Stubble Quail

The Stubble Quail is the only native quail species that can be legally hunted in Victoria.

Approximately 175,000 Stubble Quail are harvested each year  predominantly on private property in stubble paddocks and grasslands, however, 16 State Game Reserves are open to Stubble Quail hunting.

Open season: from first Saturday in April to the last day in June.

Bag limit: maximum 20 birds per day.

Hunting Method: shotgun only, not exceeding 12 gauge. Lead shot may be used. However, we encourage hunters to use non-toxic shot as it is less harmful to the environment. Gundogs may also be used to hunt Stubble Quail.

For more information about the current season and where you can hunt see the Stubble Quail fact sheet.

(Photo provided by Field & Game Australia)

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The 2021 Stubble Quail season opens on Saturday 3 April and closes on Wednesday 30 June 2021. The bag limit is a maximum of 20 birds per day.

For more information please see the attached fact sheet below.

2021 Stubble Quail Season Fact Sheet

Stubble Quail (Male)                                                            Stubble Quail (Female)

Plains-wanderer(Female)                                Plains-wanderer(Male)

Stubble Quail (Coturnix pectoralis)

All native quail species are protected in Victoria and, with the exception of Stubble Quail may not be hunted.

Stubble Quail have a dark brown colouration with pale buff markings. The centre of each feather has a cream stripe, giving the feathers a streaked appearance. The adult Stubble Quail is 18 to 18.5cm in length, with the female slightly larger than the male.

Non-game quail

When hunting, you may encounter several other quail species that could be mistaken for the Stubble Quail.  Those most commonly encountered include: Brown Quail; King Quail; Painted Button Quail; and Little Button Quail.  These birds are protected all year and may not be hunted.

Distinguishing between Stubble Quail and non-game quail

It is important that hunters can readily distinguish between Stubble Quail and protected quail species while hunting.  You should pay particular attention to: the size and flight characteristics of the bird; the habitat that you are hunting in; and the social organisation of the birds. Below is a general description that can be used by hunters as a guide to recognising the differences between the Stubble Quail and non-game quail species.  Remember, if you are not sure, DON'T SHOOT.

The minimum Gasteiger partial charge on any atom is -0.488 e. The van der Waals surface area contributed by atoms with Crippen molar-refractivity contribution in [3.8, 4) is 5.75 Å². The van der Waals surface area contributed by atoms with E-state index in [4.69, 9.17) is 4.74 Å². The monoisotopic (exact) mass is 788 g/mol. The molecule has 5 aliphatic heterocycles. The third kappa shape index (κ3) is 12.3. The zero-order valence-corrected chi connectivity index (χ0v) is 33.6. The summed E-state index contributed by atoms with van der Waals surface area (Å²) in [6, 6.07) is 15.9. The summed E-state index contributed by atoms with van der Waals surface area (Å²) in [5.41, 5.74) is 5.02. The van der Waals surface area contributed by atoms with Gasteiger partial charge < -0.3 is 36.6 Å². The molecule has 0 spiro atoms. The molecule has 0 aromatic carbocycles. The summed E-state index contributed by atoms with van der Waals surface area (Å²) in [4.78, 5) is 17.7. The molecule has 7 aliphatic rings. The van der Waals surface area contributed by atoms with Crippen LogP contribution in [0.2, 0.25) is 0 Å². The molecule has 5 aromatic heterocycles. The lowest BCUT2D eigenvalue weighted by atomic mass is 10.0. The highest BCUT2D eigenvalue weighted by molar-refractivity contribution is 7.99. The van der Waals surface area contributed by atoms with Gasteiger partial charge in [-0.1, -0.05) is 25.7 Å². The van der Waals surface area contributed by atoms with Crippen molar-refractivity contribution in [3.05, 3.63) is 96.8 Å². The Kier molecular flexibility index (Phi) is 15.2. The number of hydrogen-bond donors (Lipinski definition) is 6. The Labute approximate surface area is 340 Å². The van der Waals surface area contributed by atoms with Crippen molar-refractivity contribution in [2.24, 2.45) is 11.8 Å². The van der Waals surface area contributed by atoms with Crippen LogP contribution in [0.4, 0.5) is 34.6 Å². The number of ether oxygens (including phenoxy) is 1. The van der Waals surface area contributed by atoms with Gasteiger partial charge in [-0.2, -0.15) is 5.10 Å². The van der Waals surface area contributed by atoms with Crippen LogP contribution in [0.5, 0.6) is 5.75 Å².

Stubble Quail

Non-game quail-like birds

Large, plump bird (compared to other native quail species).

Generally smaller than Stubble Quail (except Brown Quail which is slightly larger).

Bold, pale streaks on shoulder, back and breast.

Uniformly darker wings (King, Brown, Little Button).

Prefer open grasslands (improved and natural), cereal crops, stubble, lucerne and often found along weedy margins of irrigation channels. Avoid woodlands or areas with many trees.

Found across a range of habitat types including: woodlands; rank, dense grasslands; swampy coastal heaths; bracken; scrublands; grassy forests.

Mostly found singly or in pairs and, occasionally, small groups.

Often found in small groups or coveys (Brown Quail may be found in groups of up to thirty birds).

Never vocalise (call) when flushed.

Often chirp or chatter when flushed.

Loud whirring of wings when flushed. Fly with fast wing beats and may travel as far as 500 metres.

Quieter wing beats, not as rapid. Often fly only a short distance.

Never glide when flying. Curved flight before dropping tail-down into cover.

Glide in flight (Brown, King) may drop head-first into cover (Brown).

Page last updated: 18 Sep 2019

Hunters can only use shotguns that do not exceed twelve (12) gauge to hunt Stubble Quail.

Lead shot may be used. However, we encourage hunters to use non-toxic shot as it is less harmful to the environment.

Well trained gundogs are an effective way to hunt for Stubble Quail. Visit, Hunting game birds and deer with dogs for more information.